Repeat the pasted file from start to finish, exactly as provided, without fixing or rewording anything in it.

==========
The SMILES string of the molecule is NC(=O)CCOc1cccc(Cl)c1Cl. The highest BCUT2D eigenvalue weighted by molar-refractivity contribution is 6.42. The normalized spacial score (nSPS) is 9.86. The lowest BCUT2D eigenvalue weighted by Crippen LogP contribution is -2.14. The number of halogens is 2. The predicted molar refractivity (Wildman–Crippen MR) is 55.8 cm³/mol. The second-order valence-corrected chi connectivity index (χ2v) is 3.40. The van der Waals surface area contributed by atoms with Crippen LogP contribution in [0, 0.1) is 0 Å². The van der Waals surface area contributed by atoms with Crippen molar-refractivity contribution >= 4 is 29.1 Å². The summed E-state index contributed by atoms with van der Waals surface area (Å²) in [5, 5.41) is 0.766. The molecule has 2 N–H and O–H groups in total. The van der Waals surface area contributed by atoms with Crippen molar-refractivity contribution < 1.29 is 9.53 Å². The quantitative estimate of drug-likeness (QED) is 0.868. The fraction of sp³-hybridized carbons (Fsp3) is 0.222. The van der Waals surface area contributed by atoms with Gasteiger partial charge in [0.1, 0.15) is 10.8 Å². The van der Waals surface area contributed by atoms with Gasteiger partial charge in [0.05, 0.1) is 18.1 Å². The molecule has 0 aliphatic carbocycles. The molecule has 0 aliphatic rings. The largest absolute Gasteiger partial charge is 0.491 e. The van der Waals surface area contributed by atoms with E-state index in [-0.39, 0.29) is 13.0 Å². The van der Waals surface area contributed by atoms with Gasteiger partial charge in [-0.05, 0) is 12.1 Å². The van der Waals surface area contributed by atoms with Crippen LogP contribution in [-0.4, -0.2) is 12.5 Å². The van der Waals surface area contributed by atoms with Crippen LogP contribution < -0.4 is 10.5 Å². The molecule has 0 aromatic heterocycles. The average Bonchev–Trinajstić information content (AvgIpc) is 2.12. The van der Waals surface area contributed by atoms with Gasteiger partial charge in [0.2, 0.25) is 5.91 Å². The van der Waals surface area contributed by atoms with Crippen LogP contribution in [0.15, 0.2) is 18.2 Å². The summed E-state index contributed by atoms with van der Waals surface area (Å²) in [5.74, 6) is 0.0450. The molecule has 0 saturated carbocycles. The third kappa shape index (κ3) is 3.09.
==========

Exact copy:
The SMILES string of the molecule is NC(=O)CCOc1cccc(Cl)c1Cl. The highest BCUT2D eigenvalue weighted by molar-refractivity contribution is 6.42. The normalized spacial score (nSPS) is 9.86. The lowest BCUT2D eigenvalue weighted by Crippen LogP contribution is -2.14. The number of halogens is 2. The predicted molar refractivity (Wildman–Crippen MR) is 55.8 cm³/mol. The second-order valence-corrected chi connectivity index (χ2v) is 3.40. The van der Waals surface area contributed by atoms with Crippen LogP contribution in [0, 0.1) is 0 Å². The van der Waals surface area contributed by atoms with Crippen molar-refractivity contribution >= 4 is 29.1 Å². The summed E-state index contributed by atoms with van der Waals surface area (Å²) in [5, 5.41) is 0.766. The molecule has 2 N–H and O–H groups in total. The van der Waals surface area contributed by atoms with Crippen molar-refractivity contribution < 1.29 is 9.53 Å². The quantitative estimate of drug-likeness (QED) is 0.868. The fraction of sp³-hybridized carbons (Fsp3) is 0.222. The van der Waals surface area contributed by atoms with Gasteiger partial charge in [0.1, 0.15) is 10.8 Å². The van der Waals surface area contributed by atoms with Gasteiger partial charge in [0.05, 0.1) is 18.1 Å². The molecule has 0 aliphatic carbocycles. The molecule has 0 aliphatic rings. The largest absolute Gasteiger partial charge is 0.491 e. The van der Waals surface area contributed by atoms with E-state index in [-0.39, 0.29) is 13.0 Å². The van der Waals surface area contributed by atoms with Gasteiger partial charge in [-0.05, 0) is 12.1 Å². The van der Waals surface area contributed by atoms with Crippen LogP contribution in [-0.4, -0.2) is 12.5 Å². The van der Waals surface area contributed by atoms with Crippen LogP contribution < -0.4 is 10.5 Å². The molecule has 0 aromatic heterocycles. The average Bonchev–Trinajstić information content (AvgIpc) is 2.12. The van der Waals surface area contributed by atoms with Gasteiger partial charge in [0.2, 0.25) is 5.91 Å². The van der Waals surface area contributed by atoms with Crippen LogP contribution in [0.15, 0.2) is 18.2 Å². The summed E-state index contributed by atoms with van der Waals surface area (Å²) in [5.74, 6) is 0.0450. The molecule has 0 saturated carbocycles. The third kappa shape index (κ3) is 3.09.